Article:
Rogers Rangers were the original, old school Green Berets. The success of the guerilla tactics employed by Rogers Rangers led to the eventual formation of Merrils Marauders, the OSS, Special Forces and MACV-SOG.
Widely recognized as one of the most successful military units ever formed and a key player in the defeat of the French during the French and Indian War, the unit was founded and commanded by Robert Rogers. In true colonial legend style Rogers was a Scotch-Irish Farmer and woodsman on the run from the law for counterfeiting. He started out in the scouting company of Blanchards New Hampshire Provincial Regiment. Although it was common for Provincial units to have their own scout companies, Rogers band of misfits gained recognition for the skill and daring with which they accomplished their missions.
Sir William Johnson and the British high command soon realized the effectiveness for Rogers warfare methods against the irregular French and Indian troops that would often refuse to engage in classic European combat. In march of 1756, Rogers was ordered to form a second company to augment his existing company. The new unit was established by a special order from the Crown and was to operate independently of any other regiment. In order to take command of his new unit, Rogers received a commission of Captain-Commandant.
As stories of the units success grew, the number of hopeful rangers grew. Eventually the unit swelled to ten full companies, including two companies of Stockbridge Indians, commanded by their own Indian commanders. Particularly skilled members of other regiments would often cadet with the rangers and return to their units and instruct them in Rogers methodology.
The key to Ranger success was engaging in small, swift battles and strategic deployment of smaller, more mobile troops around a larger force. Traditional warfare of the time still depended heavily on firing lines of infantry and the cavalry charge upon the open plains of war. Rogers innovative use of raiding tactics in compliment of these traditional battles did not meet with universal approval, as many believed it an affront to the honor of warfare. His success was undeniable though and quite likely changed the methods of modern warfare.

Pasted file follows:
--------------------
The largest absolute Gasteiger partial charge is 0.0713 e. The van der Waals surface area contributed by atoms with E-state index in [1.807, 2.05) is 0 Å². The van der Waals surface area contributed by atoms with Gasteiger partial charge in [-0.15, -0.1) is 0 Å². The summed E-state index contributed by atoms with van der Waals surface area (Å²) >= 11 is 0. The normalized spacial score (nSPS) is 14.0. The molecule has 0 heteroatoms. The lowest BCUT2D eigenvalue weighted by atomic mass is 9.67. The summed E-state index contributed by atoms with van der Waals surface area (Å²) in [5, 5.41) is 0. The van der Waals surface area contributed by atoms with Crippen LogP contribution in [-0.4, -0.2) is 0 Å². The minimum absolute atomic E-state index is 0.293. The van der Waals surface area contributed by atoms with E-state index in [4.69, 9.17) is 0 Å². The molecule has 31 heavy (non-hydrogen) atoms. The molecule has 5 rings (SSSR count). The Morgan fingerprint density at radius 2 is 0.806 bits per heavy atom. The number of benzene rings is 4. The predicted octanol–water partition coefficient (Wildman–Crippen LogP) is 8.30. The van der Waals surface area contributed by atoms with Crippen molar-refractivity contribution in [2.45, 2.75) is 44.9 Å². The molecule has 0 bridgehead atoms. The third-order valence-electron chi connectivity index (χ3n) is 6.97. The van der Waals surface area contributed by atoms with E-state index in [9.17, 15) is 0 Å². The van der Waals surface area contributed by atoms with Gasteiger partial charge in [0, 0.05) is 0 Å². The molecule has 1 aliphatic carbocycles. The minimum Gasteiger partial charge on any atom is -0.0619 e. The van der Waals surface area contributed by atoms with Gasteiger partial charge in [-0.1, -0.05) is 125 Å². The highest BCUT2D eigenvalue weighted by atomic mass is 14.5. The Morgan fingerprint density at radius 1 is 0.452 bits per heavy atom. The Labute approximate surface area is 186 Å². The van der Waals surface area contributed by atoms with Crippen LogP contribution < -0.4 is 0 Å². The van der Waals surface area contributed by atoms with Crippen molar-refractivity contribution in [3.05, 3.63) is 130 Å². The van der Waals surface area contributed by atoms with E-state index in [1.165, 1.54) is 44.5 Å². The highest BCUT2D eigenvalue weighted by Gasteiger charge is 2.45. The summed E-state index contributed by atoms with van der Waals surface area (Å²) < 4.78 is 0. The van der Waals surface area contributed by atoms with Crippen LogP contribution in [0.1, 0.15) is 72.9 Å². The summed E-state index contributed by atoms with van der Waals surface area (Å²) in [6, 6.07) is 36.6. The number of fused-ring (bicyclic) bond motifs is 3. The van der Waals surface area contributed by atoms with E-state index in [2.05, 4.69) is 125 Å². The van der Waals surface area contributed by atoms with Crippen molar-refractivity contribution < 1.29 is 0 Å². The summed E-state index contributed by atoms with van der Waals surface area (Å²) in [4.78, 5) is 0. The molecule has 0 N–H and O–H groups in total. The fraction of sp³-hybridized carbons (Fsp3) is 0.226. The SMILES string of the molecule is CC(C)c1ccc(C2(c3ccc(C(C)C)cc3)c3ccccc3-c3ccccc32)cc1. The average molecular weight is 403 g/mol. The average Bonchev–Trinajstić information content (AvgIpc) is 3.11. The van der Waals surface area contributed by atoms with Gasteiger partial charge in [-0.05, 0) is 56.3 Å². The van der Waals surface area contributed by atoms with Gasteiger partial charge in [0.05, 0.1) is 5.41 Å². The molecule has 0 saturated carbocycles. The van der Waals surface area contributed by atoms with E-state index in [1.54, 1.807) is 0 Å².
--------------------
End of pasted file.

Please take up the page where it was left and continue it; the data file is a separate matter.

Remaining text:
Rogers downfall began during his greatest, but largely forgotten success. He was instrumental in ending a centuries old conflict between the Chippewa and Sioux. Their new peace opened up vast new areas of the continent for safe British trade. In forging the treaty between the two hostile nations, Rogers had rendered generous gifts to both sides that were a technical violation of his orders. It is rumored that political figures, unhappy and jealous of his success with the Indians had issued orders so restrictive as to be impossible to comply and succeed.
Rogers was eventually arrested for treason stemming from alleged dealings with the French in Louisiana. He was escorted to Montreal in chains and disgrace to face charges that he was eventually proven innocent of. Despite his innocence, his rank was not returned and he sailed to England to lobby for government assistance with his finances. Unable to rectify his debt, he spent some time in Debtors Prison and succumbed to the sweet escape of alcohol.
When the Revolutionary War broke out, Rogers first offered his assistance to the Colonies. When they refused he volunteered to assist the Crown and first formed Rogers Queens Rangers and later Rogers Kings Rangers. By the 1770s Rogers personal problems were beginning to affect his military performance. He no longer commanded the same respect and motivation from his troops and his new ranger companies were inferior to his previous units. The Queens Rangers had trouble maintaining force, many of their troops were captured before rallying with their unit and the Kings Rangers was primarily a garrison force. Their most notable contribution to the Revolutionary war was the capture of the spy, Nathan Hale.
Rogers Rangers was the prototypical basis for practically every elite fighting force of the United States Military. Army recruits are told of his exploits during basic training and Ranger Candidates hear all about his success in battle. Ironically, he never served the United States.
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